My birding buddy and sister, Mary Jo Stein, was there, and we went birding together several times.
The highlight of our final day of birding was a view of a Parula warbler --- a male, if full breeding plumage - and these are the most colorful of our mid-atlantic nesters, I think. He was singing his very high-pitched whistle, too.
This photo is from the Cornell Lab website:
Speaking of Cornell... I have continued my addiction to the Red-tail Hawk nestcam live streaming from Cornell. Now all three young hawks have fledged, but we watchers and lurkers have continued to follow their progress as new flyers . We have witness some drama with the third one, C-3 ( no nmaes for them until they are banded) The experts think she is a female. She was the last to fledge, and took her time about it. Now she does worrying things like getting trapped in the loading dock of the Cornell Library ( someone caught her and rescued her and let her go) and spending a day and a half perched on a bike rack on the campus. The chatters and camera folks have been joined by "BOGs" - birders on the ground - who have been reporting and updating, while thousands of us online wring our hands and get no work done at home.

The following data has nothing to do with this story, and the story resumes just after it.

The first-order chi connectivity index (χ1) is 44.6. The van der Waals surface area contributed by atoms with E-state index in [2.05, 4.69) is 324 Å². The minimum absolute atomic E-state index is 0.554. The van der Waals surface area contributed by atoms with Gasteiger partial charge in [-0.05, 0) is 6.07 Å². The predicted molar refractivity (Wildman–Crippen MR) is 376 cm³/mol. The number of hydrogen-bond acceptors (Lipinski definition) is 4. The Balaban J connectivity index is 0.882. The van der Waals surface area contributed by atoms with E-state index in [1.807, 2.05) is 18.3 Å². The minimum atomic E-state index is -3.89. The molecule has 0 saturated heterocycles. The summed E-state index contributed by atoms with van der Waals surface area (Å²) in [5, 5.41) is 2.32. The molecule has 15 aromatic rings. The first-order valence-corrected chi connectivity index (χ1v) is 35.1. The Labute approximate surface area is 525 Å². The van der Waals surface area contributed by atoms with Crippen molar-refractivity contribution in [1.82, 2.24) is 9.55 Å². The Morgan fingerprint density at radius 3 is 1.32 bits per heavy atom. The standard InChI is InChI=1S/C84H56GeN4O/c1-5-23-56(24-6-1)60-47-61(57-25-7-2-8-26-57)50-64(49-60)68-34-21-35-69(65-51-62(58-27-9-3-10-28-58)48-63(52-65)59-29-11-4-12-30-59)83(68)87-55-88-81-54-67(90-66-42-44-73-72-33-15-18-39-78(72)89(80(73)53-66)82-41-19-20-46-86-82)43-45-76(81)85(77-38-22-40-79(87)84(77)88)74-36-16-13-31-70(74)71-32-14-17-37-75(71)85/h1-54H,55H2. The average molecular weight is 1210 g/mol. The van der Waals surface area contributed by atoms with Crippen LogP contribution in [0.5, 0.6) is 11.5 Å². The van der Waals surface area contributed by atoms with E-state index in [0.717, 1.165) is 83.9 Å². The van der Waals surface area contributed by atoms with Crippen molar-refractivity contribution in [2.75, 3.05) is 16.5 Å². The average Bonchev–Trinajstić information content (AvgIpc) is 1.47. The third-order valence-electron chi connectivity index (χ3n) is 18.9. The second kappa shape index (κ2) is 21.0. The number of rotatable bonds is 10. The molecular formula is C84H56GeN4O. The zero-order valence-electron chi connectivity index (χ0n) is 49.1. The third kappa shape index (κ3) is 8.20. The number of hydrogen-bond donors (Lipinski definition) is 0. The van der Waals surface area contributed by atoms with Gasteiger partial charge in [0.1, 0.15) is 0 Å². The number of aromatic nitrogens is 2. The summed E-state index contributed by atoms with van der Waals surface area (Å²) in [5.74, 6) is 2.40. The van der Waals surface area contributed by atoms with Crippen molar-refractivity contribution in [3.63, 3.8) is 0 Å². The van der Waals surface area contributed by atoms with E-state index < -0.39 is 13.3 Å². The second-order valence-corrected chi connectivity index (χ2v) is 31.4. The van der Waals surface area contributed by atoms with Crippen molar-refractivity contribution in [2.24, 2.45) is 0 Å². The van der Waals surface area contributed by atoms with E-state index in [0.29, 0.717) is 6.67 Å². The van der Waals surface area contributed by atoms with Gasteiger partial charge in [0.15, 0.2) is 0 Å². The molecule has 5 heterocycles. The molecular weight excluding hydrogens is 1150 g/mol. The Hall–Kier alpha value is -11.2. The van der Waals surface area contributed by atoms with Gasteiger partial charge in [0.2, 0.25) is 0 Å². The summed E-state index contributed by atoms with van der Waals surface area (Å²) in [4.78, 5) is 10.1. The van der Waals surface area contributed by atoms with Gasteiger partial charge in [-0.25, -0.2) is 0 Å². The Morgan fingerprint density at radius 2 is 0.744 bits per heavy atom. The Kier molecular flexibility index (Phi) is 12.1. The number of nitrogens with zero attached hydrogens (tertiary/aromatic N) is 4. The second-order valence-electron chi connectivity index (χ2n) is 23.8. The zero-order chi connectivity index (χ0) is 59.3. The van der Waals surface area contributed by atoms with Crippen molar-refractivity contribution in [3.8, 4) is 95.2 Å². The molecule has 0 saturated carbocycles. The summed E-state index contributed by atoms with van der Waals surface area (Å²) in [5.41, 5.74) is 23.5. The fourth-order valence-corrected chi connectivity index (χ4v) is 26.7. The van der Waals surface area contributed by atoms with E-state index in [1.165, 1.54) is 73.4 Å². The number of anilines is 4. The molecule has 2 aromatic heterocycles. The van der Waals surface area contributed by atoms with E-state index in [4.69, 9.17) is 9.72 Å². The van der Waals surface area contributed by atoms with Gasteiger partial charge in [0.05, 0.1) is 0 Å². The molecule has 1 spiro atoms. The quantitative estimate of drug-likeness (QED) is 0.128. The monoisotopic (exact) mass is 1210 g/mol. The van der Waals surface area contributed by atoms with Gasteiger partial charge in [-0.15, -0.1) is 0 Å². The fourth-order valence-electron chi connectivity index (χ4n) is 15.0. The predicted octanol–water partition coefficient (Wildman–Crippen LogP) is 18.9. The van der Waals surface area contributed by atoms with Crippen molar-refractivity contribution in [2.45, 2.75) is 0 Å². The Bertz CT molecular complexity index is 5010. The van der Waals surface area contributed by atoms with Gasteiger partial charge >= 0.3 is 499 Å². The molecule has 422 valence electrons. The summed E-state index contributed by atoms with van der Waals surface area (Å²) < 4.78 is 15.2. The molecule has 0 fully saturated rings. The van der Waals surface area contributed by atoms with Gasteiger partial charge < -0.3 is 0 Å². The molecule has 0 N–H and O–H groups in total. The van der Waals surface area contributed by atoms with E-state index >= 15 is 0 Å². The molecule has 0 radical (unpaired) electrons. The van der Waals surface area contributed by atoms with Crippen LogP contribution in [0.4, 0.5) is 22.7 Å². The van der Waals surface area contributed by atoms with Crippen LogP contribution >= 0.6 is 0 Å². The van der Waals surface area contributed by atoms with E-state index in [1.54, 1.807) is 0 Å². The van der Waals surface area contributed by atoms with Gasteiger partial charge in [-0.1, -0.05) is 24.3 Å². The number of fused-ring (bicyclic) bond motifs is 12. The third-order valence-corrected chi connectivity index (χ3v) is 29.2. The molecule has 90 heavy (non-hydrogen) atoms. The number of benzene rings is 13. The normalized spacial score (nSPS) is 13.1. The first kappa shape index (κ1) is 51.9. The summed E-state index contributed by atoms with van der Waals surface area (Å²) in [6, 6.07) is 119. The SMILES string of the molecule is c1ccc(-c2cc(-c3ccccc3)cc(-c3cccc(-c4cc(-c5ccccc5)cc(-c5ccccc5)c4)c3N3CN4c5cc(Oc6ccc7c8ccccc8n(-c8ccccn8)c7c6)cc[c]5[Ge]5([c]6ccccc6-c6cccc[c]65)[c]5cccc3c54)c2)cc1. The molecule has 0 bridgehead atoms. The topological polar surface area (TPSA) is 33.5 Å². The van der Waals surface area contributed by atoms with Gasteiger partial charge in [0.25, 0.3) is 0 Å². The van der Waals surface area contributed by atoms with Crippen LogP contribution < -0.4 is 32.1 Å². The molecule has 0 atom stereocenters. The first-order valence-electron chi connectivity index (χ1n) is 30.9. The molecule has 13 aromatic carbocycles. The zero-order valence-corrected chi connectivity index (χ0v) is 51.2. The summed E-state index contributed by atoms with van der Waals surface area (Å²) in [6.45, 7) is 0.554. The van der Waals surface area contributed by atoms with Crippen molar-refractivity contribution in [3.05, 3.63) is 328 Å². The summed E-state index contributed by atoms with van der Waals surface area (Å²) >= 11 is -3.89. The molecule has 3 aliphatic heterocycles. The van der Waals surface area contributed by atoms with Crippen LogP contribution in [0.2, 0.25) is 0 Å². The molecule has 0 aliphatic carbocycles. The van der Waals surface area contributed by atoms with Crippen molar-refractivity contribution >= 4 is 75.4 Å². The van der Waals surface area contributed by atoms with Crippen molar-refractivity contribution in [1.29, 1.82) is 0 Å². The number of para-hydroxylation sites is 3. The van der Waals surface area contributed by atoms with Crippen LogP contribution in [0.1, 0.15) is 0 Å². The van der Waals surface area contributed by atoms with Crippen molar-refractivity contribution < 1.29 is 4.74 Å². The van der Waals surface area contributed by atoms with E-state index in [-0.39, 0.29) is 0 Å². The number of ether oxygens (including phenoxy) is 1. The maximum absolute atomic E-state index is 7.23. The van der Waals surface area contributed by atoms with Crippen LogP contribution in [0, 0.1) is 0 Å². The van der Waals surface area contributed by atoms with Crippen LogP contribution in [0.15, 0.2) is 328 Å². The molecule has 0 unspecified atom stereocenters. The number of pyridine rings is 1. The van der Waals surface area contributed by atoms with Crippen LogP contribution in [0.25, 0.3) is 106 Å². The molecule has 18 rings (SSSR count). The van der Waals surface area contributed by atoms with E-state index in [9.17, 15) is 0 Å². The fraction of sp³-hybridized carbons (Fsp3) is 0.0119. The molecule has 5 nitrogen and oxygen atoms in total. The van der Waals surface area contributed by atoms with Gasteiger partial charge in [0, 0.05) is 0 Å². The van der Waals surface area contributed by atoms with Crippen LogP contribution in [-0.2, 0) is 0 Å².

You are probably thinking: Get a life! But this is a delightful part of our lives right now.
Here is C3 still in the nest:
Here she is, at the loading dock:
Here she is, on the bike railing:
What did that passer-by think?
Lots of anthropomorphizing going on at this chatroom, I can tell you.
Anyway... I have spent some hours back home this week in luscious, cool, dry weather, tackling the weeds in the garden, mulching, and admiring the flowers that are presently blooming there:
Calla Lilies from some past Easter:
Asiatic Lilies, Astilbe, Larkspur, Coreopsis, Swamp Milkweed, and still the Cherry Bells. I love to just stand there and admire them all.